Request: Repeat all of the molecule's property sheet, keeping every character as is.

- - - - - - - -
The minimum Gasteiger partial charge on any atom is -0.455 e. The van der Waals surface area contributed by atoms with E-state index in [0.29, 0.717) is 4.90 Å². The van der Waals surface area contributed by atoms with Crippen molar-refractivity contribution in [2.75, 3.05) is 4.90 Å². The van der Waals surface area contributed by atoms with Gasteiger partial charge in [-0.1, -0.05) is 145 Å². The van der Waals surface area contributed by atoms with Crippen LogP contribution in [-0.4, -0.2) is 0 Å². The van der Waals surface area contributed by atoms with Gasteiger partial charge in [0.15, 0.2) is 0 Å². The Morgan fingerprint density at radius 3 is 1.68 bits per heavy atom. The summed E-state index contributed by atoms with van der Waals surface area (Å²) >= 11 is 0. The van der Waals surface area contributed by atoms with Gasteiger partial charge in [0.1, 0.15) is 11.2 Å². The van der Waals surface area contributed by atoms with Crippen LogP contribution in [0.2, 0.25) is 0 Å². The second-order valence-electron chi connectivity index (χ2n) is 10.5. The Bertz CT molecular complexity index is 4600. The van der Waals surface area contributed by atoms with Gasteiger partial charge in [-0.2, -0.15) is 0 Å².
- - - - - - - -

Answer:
The minimum Gasteiger partial charge on any atom is -0.455 e. The van der Waals surface area contributed by atoms with E-state index in [0.29, 0.717) is 4.90 Å². The van der Waals surface area contributed by atoms with Crippen molar-refractivity contribution in [2.75, 3.05) is 4.90 Å². The van der Waals surface area contributed by atoms with Gasteiger partial charge in [-0.1, -0.05) is 145 Å². The van der Waals surface area contributed by atoms with Crippen LogP contribution in [-0.4, -0.2) is 0 Å². The van der Waals surface area contributed by atoms with Gasteiger partial charge in [0.15, 0.2) is 0 Å². The Morgan fingerprint density at radius 3 is 1.68 bits per heavy atom. The summed E-state index contributed by atoms with van der Waals surface area (Å²) >= 11 is 0. The van der Waals surface area contributed by atoms with Gasteiger partial charge in [0.1, 0.15) is 11.2 Å². The van der Waals surface area contributed by atoms with Crippen LogP contribution in [0.2, 0.25) is 0 Å². The second-order valence-electron chi connectivity index (χ2n) is 10.5. The Bertz CT molecular complexity index is 4600. The van der Waals surface area contributed by atoms with Gasteiger partial charge in [-0.2, -0.15) is 0 Å².